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Arthurian Mural Denied in England

Monday, June 20, 2016

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A mural featuring some supernatural and psychedelic imagery is making quite a stir in one English town.

Glastonbury, England, is associated with myth, and with a countercultural music festival held nearby since 1970.

But that doesn’t mean anything goes—something homeowner Bill Knight found out the hard way, after having the mural painted to cover one side of his Glastonbury home.

Glastonbury mural

The mural was characterized by District Council as "harmful to the significance of the heritage assets identified."

The BBC reports that Knight was frustrated with graffiti artists tagging his wall, so he commissioned an artist to craft the piece of art, which features a rainbow, the nearby mythical Glastonbury Tor (a strangely formed hill), and Excalibur, the sword associated with King Arthur. (Some say the Holy Grail is in Glastonbury.)

But the District Council of Mendip, in which Glastonbury is situated, isn’t having it.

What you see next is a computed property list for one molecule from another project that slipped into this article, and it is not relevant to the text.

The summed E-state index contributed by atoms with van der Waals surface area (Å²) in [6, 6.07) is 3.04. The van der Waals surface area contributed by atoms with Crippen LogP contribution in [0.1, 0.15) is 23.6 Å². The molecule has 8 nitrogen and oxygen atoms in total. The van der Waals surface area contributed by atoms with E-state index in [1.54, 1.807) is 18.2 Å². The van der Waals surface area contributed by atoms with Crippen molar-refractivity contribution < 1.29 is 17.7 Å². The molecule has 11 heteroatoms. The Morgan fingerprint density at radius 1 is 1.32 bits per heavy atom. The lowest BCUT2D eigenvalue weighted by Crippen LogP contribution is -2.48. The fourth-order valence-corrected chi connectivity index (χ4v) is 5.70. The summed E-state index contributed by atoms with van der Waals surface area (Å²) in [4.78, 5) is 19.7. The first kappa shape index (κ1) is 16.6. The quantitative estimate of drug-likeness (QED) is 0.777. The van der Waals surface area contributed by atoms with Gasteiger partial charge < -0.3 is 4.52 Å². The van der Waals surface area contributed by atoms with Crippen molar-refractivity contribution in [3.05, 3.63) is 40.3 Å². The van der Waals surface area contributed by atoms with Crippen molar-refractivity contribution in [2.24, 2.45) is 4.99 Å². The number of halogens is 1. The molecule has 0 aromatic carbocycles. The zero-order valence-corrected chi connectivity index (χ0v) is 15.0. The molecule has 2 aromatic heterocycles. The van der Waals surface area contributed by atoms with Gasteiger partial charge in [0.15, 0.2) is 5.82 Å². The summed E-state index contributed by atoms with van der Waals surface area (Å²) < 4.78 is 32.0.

The council refused to permit the mural, and an appeal was later denied. The mural was characterized as “harmful to the significance of the heritage assets identified,” and the council says it would not “preserve or enhance the character or appearance of the Glastonbury Conservation Area.”

Last week, Knight was given 21 days to cover the mural up.

Supporters of Doomed Mural

Not everyone on the council abhors the mural so, though. Councilor Terry Napper told the Central Somerset Gazette, “I think there are bigger problems in Glastonbury that need addressing other than Bill Knight’s mural, like the abysmal state of Meare Road and the absolutely abysmal state of the Beckery. But they want Bill to repaint the side of his property.”

Knight has other supporters, to be sure. There’s now a Change.org petition to let Knight keep the mural, and a Facebook group in support of it.

However, Mendip Council says the matter is resolved, and an online petition will not change its status, the Gazette reported.


Tagged categories: Artists; Government; Laws and litigation; Murals

Comment from Gary Burke, (6/20/2016, 7:32 AM)

That's a beautiful painting and it should stay! What is the problem with it?

Comment from Sarah Geary, (6/20/2016, 8:28 AM)

A mural vs a wall with graffiti tags...gee, I wonder which I'd rather see. Criminitly!

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